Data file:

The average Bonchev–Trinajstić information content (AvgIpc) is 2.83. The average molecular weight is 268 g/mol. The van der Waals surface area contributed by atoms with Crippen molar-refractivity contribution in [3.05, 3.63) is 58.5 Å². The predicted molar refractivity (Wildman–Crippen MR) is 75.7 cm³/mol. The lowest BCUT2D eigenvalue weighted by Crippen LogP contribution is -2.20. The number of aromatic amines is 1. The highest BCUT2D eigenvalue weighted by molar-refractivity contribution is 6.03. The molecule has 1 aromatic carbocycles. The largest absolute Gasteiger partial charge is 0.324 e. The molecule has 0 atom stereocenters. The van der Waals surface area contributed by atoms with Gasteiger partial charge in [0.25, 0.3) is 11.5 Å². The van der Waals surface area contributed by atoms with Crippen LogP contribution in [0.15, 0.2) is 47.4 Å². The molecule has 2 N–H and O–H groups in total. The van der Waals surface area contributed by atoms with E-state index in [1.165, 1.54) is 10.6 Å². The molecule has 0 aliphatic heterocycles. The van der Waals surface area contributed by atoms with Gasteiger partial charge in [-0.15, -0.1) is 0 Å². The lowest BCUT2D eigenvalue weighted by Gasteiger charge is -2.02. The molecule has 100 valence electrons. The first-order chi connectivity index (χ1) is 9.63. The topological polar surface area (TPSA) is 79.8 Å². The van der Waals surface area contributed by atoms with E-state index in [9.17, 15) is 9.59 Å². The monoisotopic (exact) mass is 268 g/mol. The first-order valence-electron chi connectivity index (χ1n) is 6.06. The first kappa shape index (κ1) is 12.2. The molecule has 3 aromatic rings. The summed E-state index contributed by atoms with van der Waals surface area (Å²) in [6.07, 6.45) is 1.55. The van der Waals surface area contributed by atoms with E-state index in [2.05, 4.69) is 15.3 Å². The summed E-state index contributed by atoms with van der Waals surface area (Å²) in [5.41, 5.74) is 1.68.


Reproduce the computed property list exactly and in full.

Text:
The average Bonchev–Trinajstić information content (AvgIpc) is 2.83. The average molecular weight is 268 g/mol. The van der Waals surface area contributed by atoms with Crippen molar-refractivity contribution in [3.05, 3.63) is 58.5 Å². The predicted molar refractivity (Wildman–Crippen MR) is 75.7 cm³/mol. The lowest BCUT2D eigenvalue weighted by Crippen LogP contribution is -2.20. The number of aromatic amines is 1. The highest BCUT2D eigenvalue weighted by molar-refractivity contribution is 6.03. The molecule has 1 aromatic carbocycles. The largest absolute Gasteiger partial charge is 0.324 e. The molecule has 0 atom stereocenters. The van der Waals surface area contributed by atoms with Gasteiger partial charge in [0.25, 0.3) is 11.5 Å². The van der Waals surface area contributed by atoms with Crippen LogP contribution in [0.15, 0.2) is 47.4 Å². The molecule has 2 N–H and O–H groups in total. The van der Waals surface area contributed by atoms with E-state index in [1.165, 1.54) is 10.6 Å². The molecule has 0 aliphatic heterocycles. The van der Waals surface area contributed by atoms with Gasteiger partial charge in [-0.15, -0.1) is 0 Å². The lowest BCUT2D eigenvalue weighted by Gasteiger charge is -2.02. The molecule has 100 valence electrons. The first-order chi connectivity index (χ1) is 9.63. The topological polar surface area (TPSA) is 79.8 Å². The van der Waals surface area contributed by atoms with E-state index in [9.17, 15) is 9.59 Å². The monoisotopic (exact) mass is 268 g/mol. The first-order valence-electron chi connectivity index (χ1n) is 6.06. The first kappa shape index (κ1) is 12.2. The molecule has 3 aromatic rings. The summed E-state index contributed by atoms with van der Waals surface area (Å²) in [6.07, 6.45) is 1.55. The van der Waals surface area contributed by atoms with E-state index in [2.05, 4.69) is 15.3 Å². The summed E-state index contributed by atoms with van der Waals surface area (Å²) in [5.41, 5.74) is 1.68.